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dc.contributor.authorStrunk, Pia Christinaen_US
dc.date.accessioned2014-03-14T20:11:42Z
dc.date.available2014-03-14T20:11:42Z
dc.date.issued2001-12-07en_US
dc.identifier.otheretd-05082002-091550en_US
dc.identifier.urihttp://hdl.handle.net/10919/27587
dc.description.abstractThe purpose of this study was to examine the effects of multi-modal stimulation (differing amounts of light and vocal stimulation) on preterm infantsâ behavioral and state organization. Specifically, we looked at the effects that supplemental vocal stimulation (taped female voice) had when varied in amount of exposure (three times a day versus once a day) and when provided in different lighting conditions (â typical illuminationâ versus â decreased illumination). Forty infants were placed in one of four groups: Standard Illumination/High Voice (SIHV), Standard Illumination /Low Voice (SILV), Decreased Illumination/High Voice (DIHV) and Decreased Illumination/Low Voice (DILV). Infants receiving standard illumination were exposed to the vocal stimulus in standard NICU lighting conditions (approximately 20 lux), whereas infants in the â lowâ lighting conditions were exposed to the stimulus in darkened conditions (approximately 3 lux). Infants receiving high vocal stimulation listened to a taped female voice three times a day, whereas infants receiving low vocal stimulation were exposed to the voice only once a day. Each infant received 10 minutes of exposure per session over five consecutive days. Infants were videotaped in their incubator for 10 minutes before, during, and after the stimulus exposure (total of 30 minutes) for each day. The videotapes were then scored on the infantâ s frequency of stress related behaviors and self-regulatory behaviors before, during, and after the stimulus for each day. Results indicated that both lighting levels and vocal stimulation altered preterm infantsâ stress and self-regulatory behaviors, and that these effects were dependent on both the day and the stimulus condition the infant was in. In addition, the vocal stimulation and lighting levels had an effect on the states that infants exhibited during and after the presentation of stimulation. These results suggest that the occurrence of different types and amounts of stimulation have an effect on behavioral organization of the preterm infant, and these effects are highly dependent on both history and context in which this stimulation is presenteden_US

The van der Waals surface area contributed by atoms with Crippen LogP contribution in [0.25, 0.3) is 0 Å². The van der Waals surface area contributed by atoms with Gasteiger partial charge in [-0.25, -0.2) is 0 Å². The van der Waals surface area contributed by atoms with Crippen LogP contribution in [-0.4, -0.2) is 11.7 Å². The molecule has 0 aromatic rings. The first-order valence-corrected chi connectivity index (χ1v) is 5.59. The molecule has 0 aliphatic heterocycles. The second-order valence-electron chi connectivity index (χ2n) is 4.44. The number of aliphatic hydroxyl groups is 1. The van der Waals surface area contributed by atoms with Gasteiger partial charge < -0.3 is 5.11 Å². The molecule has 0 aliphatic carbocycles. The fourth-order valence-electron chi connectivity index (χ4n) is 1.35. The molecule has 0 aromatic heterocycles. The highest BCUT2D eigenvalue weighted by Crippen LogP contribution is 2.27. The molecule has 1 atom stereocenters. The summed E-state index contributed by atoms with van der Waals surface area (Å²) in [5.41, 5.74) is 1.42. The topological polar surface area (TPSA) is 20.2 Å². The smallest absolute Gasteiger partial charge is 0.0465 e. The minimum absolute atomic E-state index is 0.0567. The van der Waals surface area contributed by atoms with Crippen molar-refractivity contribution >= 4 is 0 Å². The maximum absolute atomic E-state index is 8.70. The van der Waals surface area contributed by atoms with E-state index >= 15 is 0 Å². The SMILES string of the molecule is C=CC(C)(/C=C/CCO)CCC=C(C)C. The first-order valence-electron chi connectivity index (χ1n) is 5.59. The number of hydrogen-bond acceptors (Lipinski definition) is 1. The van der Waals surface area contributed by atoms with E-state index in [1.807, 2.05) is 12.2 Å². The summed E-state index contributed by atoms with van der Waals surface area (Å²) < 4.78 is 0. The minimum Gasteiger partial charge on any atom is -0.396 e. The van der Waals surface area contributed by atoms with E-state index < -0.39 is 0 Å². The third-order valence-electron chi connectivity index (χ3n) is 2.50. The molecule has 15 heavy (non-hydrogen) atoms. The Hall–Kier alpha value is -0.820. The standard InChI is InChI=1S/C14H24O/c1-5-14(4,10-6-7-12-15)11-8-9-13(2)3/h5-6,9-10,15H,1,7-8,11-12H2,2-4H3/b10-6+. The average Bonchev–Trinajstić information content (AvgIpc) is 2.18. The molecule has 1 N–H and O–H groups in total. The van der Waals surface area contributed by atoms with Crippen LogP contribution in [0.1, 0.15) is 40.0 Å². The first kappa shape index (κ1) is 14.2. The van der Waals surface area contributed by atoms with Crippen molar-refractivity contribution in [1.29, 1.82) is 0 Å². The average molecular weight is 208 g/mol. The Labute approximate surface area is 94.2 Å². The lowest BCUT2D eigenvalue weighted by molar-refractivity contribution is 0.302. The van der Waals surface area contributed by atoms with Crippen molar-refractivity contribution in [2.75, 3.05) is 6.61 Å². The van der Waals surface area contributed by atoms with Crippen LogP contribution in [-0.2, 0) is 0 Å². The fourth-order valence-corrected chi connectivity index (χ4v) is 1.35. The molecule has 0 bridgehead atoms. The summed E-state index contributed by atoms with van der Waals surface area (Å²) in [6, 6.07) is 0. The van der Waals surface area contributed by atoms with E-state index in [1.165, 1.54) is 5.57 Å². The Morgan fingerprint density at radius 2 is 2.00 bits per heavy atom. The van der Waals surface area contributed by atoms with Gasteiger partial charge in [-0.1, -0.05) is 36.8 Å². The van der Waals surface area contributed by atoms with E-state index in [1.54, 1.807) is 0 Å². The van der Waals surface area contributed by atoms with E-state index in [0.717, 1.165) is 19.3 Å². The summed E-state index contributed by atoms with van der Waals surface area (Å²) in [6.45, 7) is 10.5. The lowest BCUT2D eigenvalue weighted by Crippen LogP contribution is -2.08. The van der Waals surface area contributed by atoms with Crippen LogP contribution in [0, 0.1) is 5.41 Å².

dc.publisherVirginia Techen_US
dc.relation.haspartVITA.pdfen_US
dc.relation.haspartDisserationComplete.pdfen_US
dc.rightsI hereby certify that, if appropriate, I have obtained and attached hereto a written permission statement from the owner(s) of each third party copyrighted matter to be included in my thesis, dissertation, or project report, allowing distribution as specified below. I certify that the version I submitted is the same as that approved by my advisory committee. I hereby grant to Virginia Tech or its agents the non-exclusive license to archive and make accessible, under the conditions specified below, my thesis, dissertation, or project report in whole or in part in all forms of media, now or hereafter known. I retain all other ownership rights to the copyright of the thesis, dissertation or project report. I also retain the right to use in future works (such as articles or books) all or part of this thesis, dissertation, or project report.en_US
dc.subjectauditory stimulationen_US
dc.subjectpretern infantsen_US
dc.subjectlightingen_US
dc.titleEffects of Auditory Stimulation in Low and High Light Conditions on Behavioral and State Organization in Preterm Infantsen_US
dc.typeDissertationen_US
dc.contributor.departmentPsychologyen_US
dc.description.degreePh. D.en_US
thesis.degree.namePh. D.en_US
thesis.degree.leveldoctoralen_US
thesis.degree.grantorVirginia Polytechnic Institute and State Universityen_US
thesis.degree.disciplinePsychologyen_US
dc.contributor.committeechairLickliter, Robert E.en_US
dc.contributor.committeememberCooper, Robin K. Pannetonen_US
dc.contributor.committeememberMarshall-Baker, Annaen_US
dc.contributor.committeememberFinney, Jack W.en_US
dc.identifier.sourceurlhttp://scholar.lib.vt.edu/theses/available/etd-05082002-091550/en_US
dc.contributor.committeecochairBell, Martha Annen_US
dc.date.sdate2002-05-08en_US
dc.date.rdate2003-07-23
dc.date.adate2002-07-23en_US


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